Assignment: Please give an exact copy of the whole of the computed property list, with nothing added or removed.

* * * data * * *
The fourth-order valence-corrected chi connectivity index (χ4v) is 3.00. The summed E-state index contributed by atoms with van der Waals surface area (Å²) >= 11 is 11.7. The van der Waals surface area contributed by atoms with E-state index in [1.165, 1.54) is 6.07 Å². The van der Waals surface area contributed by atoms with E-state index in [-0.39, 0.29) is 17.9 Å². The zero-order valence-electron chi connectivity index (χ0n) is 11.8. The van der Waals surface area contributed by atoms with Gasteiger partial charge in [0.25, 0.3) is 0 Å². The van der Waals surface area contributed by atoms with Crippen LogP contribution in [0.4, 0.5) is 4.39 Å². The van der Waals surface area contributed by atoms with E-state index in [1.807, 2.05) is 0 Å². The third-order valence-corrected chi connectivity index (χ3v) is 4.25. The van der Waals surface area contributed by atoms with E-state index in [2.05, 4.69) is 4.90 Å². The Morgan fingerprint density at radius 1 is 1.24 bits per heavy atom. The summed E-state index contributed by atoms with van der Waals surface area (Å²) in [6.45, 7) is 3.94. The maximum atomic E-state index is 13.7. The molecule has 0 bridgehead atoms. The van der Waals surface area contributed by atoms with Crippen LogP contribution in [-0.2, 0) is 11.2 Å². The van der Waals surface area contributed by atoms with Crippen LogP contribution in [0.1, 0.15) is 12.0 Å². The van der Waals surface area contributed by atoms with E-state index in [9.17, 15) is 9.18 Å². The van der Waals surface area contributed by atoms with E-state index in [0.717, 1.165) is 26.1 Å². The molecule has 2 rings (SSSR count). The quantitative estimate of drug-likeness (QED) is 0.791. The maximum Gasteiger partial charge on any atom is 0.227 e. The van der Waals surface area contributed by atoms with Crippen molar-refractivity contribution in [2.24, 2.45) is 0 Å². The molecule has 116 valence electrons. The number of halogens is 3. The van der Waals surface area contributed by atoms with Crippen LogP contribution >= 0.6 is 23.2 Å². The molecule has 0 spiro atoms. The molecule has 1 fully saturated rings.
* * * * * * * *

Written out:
The fourth-order valence-corrected chi connectivity index (χ4v) is 3.00. The summed E-state index contributed by atoms with van der Waals surface area (Å²) >= 11 is 11.7. The van der Waals surface area contributed by atoms with E-state index in [1.165, 1.54) is 6.07 Å². The van der Waals surface area contributed by atoms with E-state index in [-0.39, 0.29) is 17.9 Å². The zero-order valence-electron chi connectivity index (χ0n) is 11.8. The van der Waals surface area contributed by atoms with Gasteiger partial charge in [0.25, 0.3) is 0 Å². The van der Waals surface area contributed by atoms with Crippen LogP contribution in [0.4, 0.5) is 4.39 Å². The van der Waals surface area contributed by atoms with E-state index in [1.807, 2.05) is 0 Å². The third-order valence-corrected chi connectivity index (χ3v) is 4.25. The van der Waals surface area contributed by atoms with E-state index in [2.05, 4.69) is 4.90 Å². The Morgan fingerprint density at radius 1 is 1.24 bits per heavy atom. The summed E-state index contributed by atoms with van der Waals surface area (Å²) in [6.45, 7) is 3.94. The maximum atomic E-state index is 13.7. The molecule has 0 bridgehead atoms. The van der Waals surface area contributed by atoms with Crippen LogP contribution in [-0.2, 0) is 11.2 Å². The van der Waals surface area contributed by atoms with Crippen LogP contribution in [0.1, 0.15) is 12.0 Å². The van der Waals surface area contributed by atoms with E-state index in [9.17, 15) is 9.18 Å². The van der Waals surface area contributed by atoms with E-state index in [0.717, 1.165) is 26.1 Å². The molecule has 2 rings (SSSR count). The quantitative estimate of drug-likeness (QED) is 0.791. The maximum Gasteiger partial charge on any atom is 0.227 e. The van der Waals surface area contributed by atoms with Crippen molar-refractivity contribution in [2.24, 2.45) is 0 Å². The molecule has 116 valence electrons. The number of halogens is 3. The van der Waals surface area contributed by atoms with Crippen LogP contribution >= 0.6 is 23.2 Å². The molecule has 0 spiro atoms. The molecule has 1 fully saturated rings.